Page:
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AOS Naval Non-Fiction - Ships & Design

Non-Fiction books which discuss the design of naval vessels during the Age of Sail.

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Sovereigns of the Sea: The Quest to Build the Perfect Renaissance Battleship

Sovereigns of the SeaThe story of the first modern naval arms race, when European monarchs vied with each other to build the biggest and most prestigious warship afloat.

It is set at a time when the technologies of shipbuilding and gun-founding were being transformed - a revolutionary period in the way ships were designed and used. For the first time guns were being carried on board warships, and although it took time, the new weapon would completely transform the way sea battles were fought, and won.

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Warships of the Anglo-Dutch Wars 1652-74

Warships of the Anglo-Dutch Wars 1652-74During the 17th century England and Holland found themselves at war three times, in a clash for economic and naval supremacy, fought out in the cold waters of the North Sea and the English Channel. The First Anglo-Dutch War (1652-54) pitted the Dutch against Oliver Cromwell's Commonwealth Navy, which proved as successful at sea as his New Model Army had been on land. Following the Restoration of 1660 the two maritime powers clashed again, and in the Second Dutch War (1665-67) it was the Dutch who had the upper hand. They humiliated the English by burning their fleet in the Medway (1667), forcing Charles II to sue for peace. This peace proved temporary, and the Third Dutch War (1672-74) proved a well-balanced and bitterly-fought naval contest. The Royal Navy eventually emerged triumphant, establishing a tradition of naval dominance that would last for two centuries.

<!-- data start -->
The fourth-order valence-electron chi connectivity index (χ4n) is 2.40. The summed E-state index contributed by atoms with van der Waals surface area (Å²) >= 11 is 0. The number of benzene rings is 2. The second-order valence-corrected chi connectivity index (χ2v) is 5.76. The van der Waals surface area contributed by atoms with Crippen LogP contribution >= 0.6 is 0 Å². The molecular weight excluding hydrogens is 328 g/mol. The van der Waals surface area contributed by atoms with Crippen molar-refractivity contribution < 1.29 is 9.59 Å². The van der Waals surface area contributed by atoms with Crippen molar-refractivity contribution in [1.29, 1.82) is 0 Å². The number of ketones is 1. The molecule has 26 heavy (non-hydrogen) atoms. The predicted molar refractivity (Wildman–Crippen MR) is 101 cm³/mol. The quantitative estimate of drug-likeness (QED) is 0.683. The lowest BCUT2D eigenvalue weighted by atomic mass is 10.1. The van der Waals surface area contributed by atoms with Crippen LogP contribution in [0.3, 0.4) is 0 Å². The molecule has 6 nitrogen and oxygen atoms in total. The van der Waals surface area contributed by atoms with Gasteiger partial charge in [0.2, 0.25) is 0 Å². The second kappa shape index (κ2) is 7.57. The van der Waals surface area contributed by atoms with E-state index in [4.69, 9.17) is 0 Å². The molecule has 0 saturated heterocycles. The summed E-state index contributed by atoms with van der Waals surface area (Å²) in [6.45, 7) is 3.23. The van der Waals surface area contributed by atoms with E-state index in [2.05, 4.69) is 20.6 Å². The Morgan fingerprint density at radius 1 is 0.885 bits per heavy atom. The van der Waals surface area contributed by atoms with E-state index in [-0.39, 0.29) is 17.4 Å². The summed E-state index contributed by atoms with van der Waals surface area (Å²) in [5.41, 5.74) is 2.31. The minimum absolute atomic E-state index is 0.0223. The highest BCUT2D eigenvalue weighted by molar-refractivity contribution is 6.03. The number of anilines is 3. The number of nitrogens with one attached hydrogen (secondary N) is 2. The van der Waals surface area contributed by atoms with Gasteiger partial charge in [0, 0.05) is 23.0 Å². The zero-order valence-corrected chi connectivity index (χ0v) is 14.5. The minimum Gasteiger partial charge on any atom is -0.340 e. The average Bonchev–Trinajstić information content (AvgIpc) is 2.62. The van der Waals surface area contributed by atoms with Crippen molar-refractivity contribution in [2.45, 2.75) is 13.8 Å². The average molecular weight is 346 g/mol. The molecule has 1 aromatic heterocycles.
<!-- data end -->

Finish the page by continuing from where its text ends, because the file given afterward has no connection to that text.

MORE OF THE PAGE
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Union Monitor 1861-65

Union Monitor 1861-65The first seagoing ironclad was the USS Monitor, and its profile has made it one of the most easily recognised warships of all time. Following her inconclusive battle with the Confederate ironclad Virginia the production of Union monitors was accelerated. By the end of the year a powerful squadron of monitor vessels protected the blockading squadrons off the Southern coastline, and were able to challenge Confederate control of her ports and estuaries. Further technological advancements were included in subsequent monitor designs, and by the end of the war the US Navy possessed an powerful modern coastal fleet, carrying the most powerful artillery afloat. This book covers the design, development and operational history of the Union's Monitor fleet.

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Byzantine Warship vs Arab Warship: 630-1000 AD

This engaging study pits the the Byzantine dromōn against the Arabic shalandī in the prolonged struggle for mastery in the Mediterranean in the four centuries after 630 AD.